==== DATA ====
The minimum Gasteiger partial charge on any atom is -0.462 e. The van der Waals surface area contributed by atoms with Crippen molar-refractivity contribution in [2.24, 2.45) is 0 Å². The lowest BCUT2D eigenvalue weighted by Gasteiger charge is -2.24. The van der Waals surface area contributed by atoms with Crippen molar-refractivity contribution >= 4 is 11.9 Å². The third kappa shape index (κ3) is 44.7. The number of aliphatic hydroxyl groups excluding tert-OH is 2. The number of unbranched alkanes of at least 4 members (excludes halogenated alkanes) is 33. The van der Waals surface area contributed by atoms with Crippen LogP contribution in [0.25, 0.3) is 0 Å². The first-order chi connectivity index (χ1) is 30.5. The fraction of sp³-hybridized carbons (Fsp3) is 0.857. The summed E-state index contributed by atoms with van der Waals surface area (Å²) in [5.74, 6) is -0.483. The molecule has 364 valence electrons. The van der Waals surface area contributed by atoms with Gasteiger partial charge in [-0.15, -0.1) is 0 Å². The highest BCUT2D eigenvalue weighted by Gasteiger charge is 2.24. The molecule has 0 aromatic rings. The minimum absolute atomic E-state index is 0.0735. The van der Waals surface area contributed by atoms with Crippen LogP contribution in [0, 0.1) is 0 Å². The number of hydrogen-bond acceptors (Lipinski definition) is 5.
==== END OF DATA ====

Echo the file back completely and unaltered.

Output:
The minimum Gasteiger partial charge on any atom is -0.462 e. The van der Waals surface area contributed by atoms with Crippen molar-refractivity contribution in [2.24, 2.45) is 0 Å². The lowest BCUT2D eigenvalue weighted by Gasteiger charge is -2.24. The van der Waals surface area contributed by atoms with Crippen molar-refractivity contribution >= 4 is 11.9 Å². The third kappa shape index (κ3) is 44.7. The number of aliphatic hydroxyl groups excluding tert-OH is 2. The number of unbranched alkanes of at least 4 members (excludes halogenated alkanes) is 33. The van der Waals surface area contributed by atoms with Crippen LogP contribution in [0.25, 0.3) is 0 Å². The first-order chi connectivity index (χ1) is 30.5. The fraction of sp³-hybridized carbons (Fsp3) is 0.857. The summed E-state index contributed by atoms with van der Waals surface area (Å²) in [5.74, 6) is -0.483. The molecule has 364 valence electrons. The van der Waals surface area contributed by atoms with Gasteiger partial charge in [-0.15, -0.1) is 0 Å². The highest BCUT2D eigenvalue weighted by Gasteiger charge is 2.24. The molecule has 0 aromatic rings. The minimum absolute atomic E-state index is 0.0735. The van der Waals surface area contributed by atoms with Crippen LogP contribution in [0, 0.1) is 0 Å². The number of hydrogen-bond acceptors (Lipinski definition) is 5.